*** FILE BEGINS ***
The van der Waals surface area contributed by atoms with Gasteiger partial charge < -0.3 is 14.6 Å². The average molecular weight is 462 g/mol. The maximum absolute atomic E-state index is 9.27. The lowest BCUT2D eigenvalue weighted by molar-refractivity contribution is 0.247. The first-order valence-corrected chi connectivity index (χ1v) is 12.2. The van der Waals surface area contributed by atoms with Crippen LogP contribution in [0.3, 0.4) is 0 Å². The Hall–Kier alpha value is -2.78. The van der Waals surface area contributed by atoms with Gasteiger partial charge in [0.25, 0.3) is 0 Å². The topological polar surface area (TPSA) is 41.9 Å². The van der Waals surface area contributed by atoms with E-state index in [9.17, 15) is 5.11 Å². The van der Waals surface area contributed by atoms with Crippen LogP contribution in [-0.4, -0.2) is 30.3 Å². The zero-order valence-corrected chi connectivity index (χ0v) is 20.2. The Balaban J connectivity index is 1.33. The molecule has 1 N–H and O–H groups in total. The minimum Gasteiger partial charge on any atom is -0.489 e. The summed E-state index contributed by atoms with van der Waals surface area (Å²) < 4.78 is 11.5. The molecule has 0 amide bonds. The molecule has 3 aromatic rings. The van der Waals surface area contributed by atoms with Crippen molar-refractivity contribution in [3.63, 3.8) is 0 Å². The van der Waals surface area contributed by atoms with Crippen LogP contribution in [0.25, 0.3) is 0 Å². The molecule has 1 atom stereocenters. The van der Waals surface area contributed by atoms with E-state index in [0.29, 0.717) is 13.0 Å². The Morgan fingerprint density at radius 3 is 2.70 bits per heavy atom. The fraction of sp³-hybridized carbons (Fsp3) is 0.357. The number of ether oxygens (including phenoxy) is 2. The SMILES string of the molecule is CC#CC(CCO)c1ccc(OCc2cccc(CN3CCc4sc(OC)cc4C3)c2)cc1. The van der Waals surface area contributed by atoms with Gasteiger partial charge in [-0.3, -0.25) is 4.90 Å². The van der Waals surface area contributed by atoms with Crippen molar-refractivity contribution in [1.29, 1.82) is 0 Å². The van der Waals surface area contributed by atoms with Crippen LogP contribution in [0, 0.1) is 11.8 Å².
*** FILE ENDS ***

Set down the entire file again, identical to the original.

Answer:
The van der Waals surface area contributed by atoms with Gasteiger partial charge < -0.3 is 14.6 Å². The average molecular weight is 462 g/mol. The maximum absolute atomic E-state index is 9.27. The lowest BCUT2D eigenvalue weighted by molar-refractivity contribution is 0.247. The first-order valence-corrected chi connectivity index (χ1v) is 12.2. The van der Waals surface area contributed by atoms with Crippen LogP contribution in [0.3, 0.4) is 0 Å². The Hall–Kier alpha value is -2.78. The van der Waals surface area contributed by atoms with Gasteiger partial charge in [0.25, 0.3) is 0 Å². The topological polar surface area (TPSA) is 41.9 Å². The van der Waals surface area contributed by atoms with E-state index in [9.17, 15) is 5.11 Å². The van der Waals surface area contributed by atoms with Crippen LogP contribution in [-0.4, -0.2) is 30.3 Å². The zero-order valence-corrected chi connectivity index (χ0v) is 20.2. The Balaban J connectivity index is 1.33. The molecule has 1 N–H and O–H groups in total. The minimum Gasteiger partial charge on any atom is -0.489 e. The summed E-state index contributed by atoms with van der Waals surface area (Å²) < 4.78 is 11.5. The molecule has 0 amide bonds. The molecule has 3 aromatic rings. The van der Waals surface area contributed by atoms with Crippen molar-refractivity contribution in [3.63, 3.8) is 0 Å². The van der Waals surface area contributed by atoms with Crippen LogP contribution in [0.25, 0.3) is 0 Å². The molecule has 1 atom stereocenters. The van der Waals surface area contributed by atoms with E-state index in [0.29, 0.717) is 13.0 Å². The Morgan fingerprint density at radius 3 is 2.70 bits per heavy atom. The fraction of sp³-hybridized carbons (Fsp3) is 0.357. The number of ether oxygens (including phenoxy) is 2. The SMILES string of the molecule is CC#CC(CCO)c1ccc(OCc2cccc(CN3CCc4sc(OC)cc4C3)c2)cc1. The van der Waals surface area contributed by atoms with Gasteiger partial charge in [-0.3, -0.25) is 4.90 Å². The van der Waals surface area contributed by atoms with Crippen molar-refractivity contribution in [1.29, 1.82) is 0 Å². The van der Waals surface area contributed by atoms with Crippen LogP contribution in [0, 0.1) is 11.8 Å².